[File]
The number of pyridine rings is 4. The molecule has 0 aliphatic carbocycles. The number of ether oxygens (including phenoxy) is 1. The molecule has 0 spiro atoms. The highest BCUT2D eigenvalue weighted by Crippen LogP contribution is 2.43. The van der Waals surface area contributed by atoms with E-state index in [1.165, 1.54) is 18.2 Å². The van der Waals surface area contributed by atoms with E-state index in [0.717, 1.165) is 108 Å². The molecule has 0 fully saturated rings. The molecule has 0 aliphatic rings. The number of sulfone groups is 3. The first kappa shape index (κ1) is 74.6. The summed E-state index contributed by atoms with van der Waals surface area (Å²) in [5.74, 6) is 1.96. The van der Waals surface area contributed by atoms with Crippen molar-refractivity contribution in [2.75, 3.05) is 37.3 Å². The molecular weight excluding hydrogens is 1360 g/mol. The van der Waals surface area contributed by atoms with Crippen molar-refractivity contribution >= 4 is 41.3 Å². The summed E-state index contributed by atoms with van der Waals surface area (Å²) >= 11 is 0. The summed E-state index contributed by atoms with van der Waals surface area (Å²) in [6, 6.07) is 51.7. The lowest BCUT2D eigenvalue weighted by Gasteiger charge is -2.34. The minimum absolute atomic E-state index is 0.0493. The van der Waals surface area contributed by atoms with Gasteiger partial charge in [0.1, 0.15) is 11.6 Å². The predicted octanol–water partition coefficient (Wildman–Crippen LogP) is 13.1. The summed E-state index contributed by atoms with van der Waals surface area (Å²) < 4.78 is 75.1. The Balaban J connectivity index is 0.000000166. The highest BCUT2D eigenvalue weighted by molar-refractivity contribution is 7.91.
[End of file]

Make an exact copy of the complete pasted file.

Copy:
The number of pyridine rings is 4. The molecule has 0 aliphatic carbocycles. The number of ether oxygens (including phenoxy) is 1. The molecule has 0 spiro atoms. The highest BCUT2D eigenvalue weighted by Crippen LogP contribution is 2.43. The van der Waals surface area contributed by atoms with E-state index in [1.165, 1.54) is 18.2 Å². The van der Waals surface area contributed by atoms with E-state index in [0.717, 1.165) is 108 Å². The molecule has 0 fully saturated rings. The molecule has 0 aliphatic rings. The number of sulfone groups is 3. The first kappa shape index (κ1) is 74.6. The summed E-state index contributed by atoms with van der Waals surface area (Å²) in [5.74, 6) is 1.96. The van der Waals surface area contributed by atoms with Crippen molar-refractivity contribution in [2.75, 3.05) is 37.3 Å². The molecular weight excluding hydrogens is 1360 g/mol. The van der Waals surface area contributed by atoms with Crippen molar-refractivity contribution >= 4 is 41.3 Å². The summed E-state index contributed by atoms with van der Waals surface area (Å²) >= 11 is 0. The summed E-state index contributed by atoms with van der Waals surface area (Å²) in [6, 6.07) is 51.7. The lowest BCUT2D eigenvalue weighted by Gasteiger charge is -2.34. The minimum absolute atomic E-state index is 0.0493. The van der Waals surface area contributed by atoms with Gasteiger partial charge in [0.1, 0.15) is 11.6 Å². The predicted octanol–water partition coefficient (Wildman–Crippen LogP) is 13.1. The summed E-state index contributed by atoms with van der Waals surface area (Å²) < 4.78 is 75.1. The Balaban J connectivity index is 0.000000166. The highest BCUT2D eigenvalue weighted by molar-refractivity contribution is 7.91.